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The meaning of abrosexual: All you need to know about this fluid sexuality

Robyn Exton

May 25, 2023

The meaning of abrosexual: All you need to know about this fluid sexuality
  • Lots of things change over a lifetime: your body, your mindset, your wisdom – sometimes, your sexuality! We don’t just mean thinking you’re straight for the longest time and then realizing you’re queer. 

    Beyond that, there’s actually a sexuality that encapsulates the experience of shifting sexual orientation throughout your life: one day, you’re pansexual, the next, you’re asexual; and the following year you’re gay. It’s okay! And it’s called abrosexuality.

    Abrosexuality and abroromanticism are terms that refer to fluidity in attraction over time. Whether you’re questioning yourself or you want to learn more about a dear abrosexual or abroromantic in your life, we at HER are committed to making you feel welcome in our community. So read on to learn more about this underrepresented orientation.

    The meaning of abrosexual: etymology, history, and flags

    A three-way mix of gender glyphs: male and female gender symbols overlap with a third glyph which has an asterisk attached, referring to the fluid aspect of abrosexuality.

    Source: LGBT Teen Youth on Tumblr

    The etymology of abrosexual interestingly fits the term: it comes from the Ancient Greek habrós, which means “delicate.” 

    Does that mean that abrosexuals — or abros, for short — are delicate? Not necessarily! It just reflects the fluidity of sexuality: a malleable, abstract, and flexible thing that abros (like the rest of us) can’t control. These changes may occur gradually or suddenly, and the frequency and intensity of the shifts can vary from person to person.

    Abrosexuality gained popularity online, so it’s difficult to pinpoint its exact origins, but it’s often credited with being coined on Tumblr. The same goes for the abrosexual pride flags. The most popular abro pride flag has five horizontal stripes of white and varying green and pink colors, and its origin is largely unknown. 

    There are many different abrosexual flag designs to show your abro pride. These pride flags’ colors, stripes, and symbols represent fluidity, gender, and sexual attraction. 

    The original abrosexual flag has five horizontal stripes, ranging from green and light green, to light pink and pink, with a white stripe in the middle. The original designer of this flag is unknown, but it likely originated on Deviantart or Tumblr.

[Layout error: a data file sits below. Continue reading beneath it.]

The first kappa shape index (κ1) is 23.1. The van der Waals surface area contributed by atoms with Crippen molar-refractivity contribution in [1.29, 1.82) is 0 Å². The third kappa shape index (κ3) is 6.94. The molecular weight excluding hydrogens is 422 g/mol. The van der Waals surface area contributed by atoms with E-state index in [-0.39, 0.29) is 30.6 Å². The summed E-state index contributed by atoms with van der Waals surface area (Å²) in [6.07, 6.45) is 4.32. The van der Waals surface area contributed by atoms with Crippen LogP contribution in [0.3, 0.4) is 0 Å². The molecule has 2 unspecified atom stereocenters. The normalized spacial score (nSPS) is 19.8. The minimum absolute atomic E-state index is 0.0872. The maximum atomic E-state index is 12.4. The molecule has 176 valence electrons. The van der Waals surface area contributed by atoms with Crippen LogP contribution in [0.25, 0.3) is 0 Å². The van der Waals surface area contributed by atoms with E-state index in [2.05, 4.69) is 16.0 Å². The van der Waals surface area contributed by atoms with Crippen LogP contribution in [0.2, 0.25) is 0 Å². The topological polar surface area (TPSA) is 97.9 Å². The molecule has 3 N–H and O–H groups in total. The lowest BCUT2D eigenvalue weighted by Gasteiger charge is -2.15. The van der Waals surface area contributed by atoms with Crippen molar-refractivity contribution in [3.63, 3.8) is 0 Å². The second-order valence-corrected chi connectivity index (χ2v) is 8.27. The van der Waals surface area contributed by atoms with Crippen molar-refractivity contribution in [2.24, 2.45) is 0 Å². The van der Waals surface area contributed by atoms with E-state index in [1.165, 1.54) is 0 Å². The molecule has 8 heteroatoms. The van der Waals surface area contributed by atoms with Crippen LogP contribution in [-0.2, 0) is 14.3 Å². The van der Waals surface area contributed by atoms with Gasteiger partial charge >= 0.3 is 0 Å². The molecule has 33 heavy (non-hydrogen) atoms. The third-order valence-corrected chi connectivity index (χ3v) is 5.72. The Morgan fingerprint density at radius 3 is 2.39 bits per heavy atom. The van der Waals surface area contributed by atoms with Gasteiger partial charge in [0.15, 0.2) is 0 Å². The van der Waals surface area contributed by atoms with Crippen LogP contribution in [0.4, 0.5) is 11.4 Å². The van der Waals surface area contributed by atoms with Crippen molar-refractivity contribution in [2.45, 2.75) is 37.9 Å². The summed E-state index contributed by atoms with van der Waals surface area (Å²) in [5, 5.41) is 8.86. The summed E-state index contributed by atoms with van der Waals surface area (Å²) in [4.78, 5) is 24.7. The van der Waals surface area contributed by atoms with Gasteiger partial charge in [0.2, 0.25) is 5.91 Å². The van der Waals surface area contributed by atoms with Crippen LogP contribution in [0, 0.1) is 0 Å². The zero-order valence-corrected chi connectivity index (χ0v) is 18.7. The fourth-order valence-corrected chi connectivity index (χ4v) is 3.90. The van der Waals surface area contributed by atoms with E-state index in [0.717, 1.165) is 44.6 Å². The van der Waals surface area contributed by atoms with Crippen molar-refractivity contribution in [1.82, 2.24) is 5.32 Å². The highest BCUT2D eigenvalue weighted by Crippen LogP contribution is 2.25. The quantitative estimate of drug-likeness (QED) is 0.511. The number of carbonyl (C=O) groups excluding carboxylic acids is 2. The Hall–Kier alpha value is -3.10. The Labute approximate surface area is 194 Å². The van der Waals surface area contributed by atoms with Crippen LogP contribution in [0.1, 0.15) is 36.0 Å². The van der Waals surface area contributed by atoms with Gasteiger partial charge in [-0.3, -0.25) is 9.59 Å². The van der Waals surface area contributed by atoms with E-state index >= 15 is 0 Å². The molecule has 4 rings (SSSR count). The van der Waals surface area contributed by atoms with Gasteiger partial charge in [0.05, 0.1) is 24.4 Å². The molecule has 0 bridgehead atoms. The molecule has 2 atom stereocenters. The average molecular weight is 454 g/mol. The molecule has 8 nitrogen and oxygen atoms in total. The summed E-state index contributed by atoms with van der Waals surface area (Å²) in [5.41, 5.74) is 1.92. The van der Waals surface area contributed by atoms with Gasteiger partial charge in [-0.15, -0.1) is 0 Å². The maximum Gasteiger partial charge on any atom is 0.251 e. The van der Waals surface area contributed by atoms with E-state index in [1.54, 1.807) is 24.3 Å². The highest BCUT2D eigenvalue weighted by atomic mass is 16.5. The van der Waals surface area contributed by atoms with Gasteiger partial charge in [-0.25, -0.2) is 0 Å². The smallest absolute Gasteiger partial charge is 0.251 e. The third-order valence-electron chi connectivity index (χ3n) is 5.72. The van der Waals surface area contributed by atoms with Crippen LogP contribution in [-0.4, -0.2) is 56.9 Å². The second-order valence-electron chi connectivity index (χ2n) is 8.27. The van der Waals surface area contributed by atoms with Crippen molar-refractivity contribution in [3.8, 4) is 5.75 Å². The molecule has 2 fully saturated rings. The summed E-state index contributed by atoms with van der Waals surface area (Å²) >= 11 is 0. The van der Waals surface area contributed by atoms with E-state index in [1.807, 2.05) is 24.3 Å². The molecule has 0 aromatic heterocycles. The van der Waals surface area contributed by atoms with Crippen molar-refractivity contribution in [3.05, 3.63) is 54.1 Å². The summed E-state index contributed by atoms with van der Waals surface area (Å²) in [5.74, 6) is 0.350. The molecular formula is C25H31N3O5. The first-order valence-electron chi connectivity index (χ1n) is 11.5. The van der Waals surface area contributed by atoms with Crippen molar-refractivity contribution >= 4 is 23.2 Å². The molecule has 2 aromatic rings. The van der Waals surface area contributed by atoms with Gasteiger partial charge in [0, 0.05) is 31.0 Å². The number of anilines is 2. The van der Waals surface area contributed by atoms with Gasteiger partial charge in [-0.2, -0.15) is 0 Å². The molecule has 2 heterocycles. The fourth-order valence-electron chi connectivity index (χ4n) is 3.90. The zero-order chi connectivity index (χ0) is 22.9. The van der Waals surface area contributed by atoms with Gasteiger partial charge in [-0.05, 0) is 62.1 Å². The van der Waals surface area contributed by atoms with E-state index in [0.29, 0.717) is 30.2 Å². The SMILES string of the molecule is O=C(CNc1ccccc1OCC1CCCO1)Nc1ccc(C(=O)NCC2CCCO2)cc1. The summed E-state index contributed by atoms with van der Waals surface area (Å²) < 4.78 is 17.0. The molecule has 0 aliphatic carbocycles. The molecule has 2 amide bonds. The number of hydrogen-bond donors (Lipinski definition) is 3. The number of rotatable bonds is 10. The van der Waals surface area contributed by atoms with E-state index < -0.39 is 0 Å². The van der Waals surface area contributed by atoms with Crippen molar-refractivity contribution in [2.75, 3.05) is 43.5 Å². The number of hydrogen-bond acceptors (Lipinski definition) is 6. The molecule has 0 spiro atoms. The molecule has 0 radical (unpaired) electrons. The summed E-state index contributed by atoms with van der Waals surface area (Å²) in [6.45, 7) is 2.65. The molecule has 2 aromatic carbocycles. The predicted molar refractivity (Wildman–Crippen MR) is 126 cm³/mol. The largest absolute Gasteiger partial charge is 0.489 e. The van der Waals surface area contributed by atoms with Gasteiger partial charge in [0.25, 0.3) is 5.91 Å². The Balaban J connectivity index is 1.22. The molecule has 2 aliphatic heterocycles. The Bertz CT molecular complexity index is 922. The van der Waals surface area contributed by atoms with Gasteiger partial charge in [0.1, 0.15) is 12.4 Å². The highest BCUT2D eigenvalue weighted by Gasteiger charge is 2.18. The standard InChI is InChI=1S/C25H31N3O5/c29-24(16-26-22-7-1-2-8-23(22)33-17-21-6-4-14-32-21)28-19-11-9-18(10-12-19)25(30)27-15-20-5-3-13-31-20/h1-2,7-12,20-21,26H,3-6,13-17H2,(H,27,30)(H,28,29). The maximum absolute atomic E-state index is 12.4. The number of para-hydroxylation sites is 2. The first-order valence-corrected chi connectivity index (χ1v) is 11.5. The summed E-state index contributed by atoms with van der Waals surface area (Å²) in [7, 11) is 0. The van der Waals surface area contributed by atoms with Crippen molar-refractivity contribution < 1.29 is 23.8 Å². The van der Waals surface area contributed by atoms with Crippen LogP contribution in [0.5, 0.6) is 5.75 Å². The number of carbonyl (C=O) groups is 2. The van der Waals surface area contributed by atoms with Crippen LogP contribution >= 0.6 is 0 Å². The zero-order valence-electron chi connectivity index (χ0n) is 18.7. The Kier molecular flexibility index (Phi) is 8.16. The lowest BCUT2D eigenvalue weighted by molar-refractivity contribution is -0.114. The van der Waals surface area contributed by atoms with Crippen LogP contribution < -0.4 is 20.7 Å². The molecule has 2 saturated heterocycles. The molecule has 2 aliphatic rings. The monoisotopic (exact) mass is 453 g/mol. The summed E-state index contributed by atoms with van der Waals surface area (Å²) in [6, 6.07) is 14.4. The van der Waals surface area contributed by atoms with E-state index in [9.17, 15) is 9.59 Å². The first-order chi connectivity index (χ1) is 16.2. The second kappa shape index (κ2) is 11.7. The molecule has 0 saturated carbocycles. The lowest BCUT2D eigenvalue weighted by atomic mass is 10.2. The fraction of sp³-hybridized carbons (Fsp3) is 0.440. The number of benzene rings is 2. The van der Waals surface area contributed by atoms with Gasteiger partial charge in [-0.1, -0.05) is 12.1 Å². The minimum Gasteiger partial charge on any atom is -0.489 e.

Source: Unknown

    An alt-abro pride flag. Five horizontal stripes represent different aspects of abrosexuality. The top horizontal stripe is Pink and represents attraction to women. The second stripe is purple and it refers to the fluidity of attraction to women. The white stripe refers to asexuality and the spectrum of asexuality. The last blue and cyan stripes represent attraction to men and the fluidity of that attraction.

    Source: RoseWatera on FANDOM 

    Five horizontal stripes on an alternative abrosexual pride flag. The colors range from green, white, and hot pink.

    Source: Addyroodle on FANDOM

    Abrosexual vs. abroromantic

    There’s a difference between sexual and romantic attraction. Sexuality refers to who you feel sexually attracted to, while romantic attraction refers to who you feel romantically attracted to.  

    So, you can be abroromantic and pansexual, for example. This means that you feel sexual attraction to people regardless of gender, while your romantic attraction could vary weekly.

    If you’re abroromantic, there’s a pride flag for that too! 

    The abroromantic pride flag is similar to the abrosexual pride flag, with the same colored stripes. The abroromantic flag has a heart superimposed on the original abrosexual stripes.

    Source: Pride-Flags / DeviantArt

    Abrosexual vs. pansexual

    Abrosexuals can be pansexual one day, but the following month, week, or year shift to bisexuality. But if you identify as pansexual – as in, you feel attraction to people regardless of gender — and feel like that’s not changing anytime soon, you may not be abrosexual.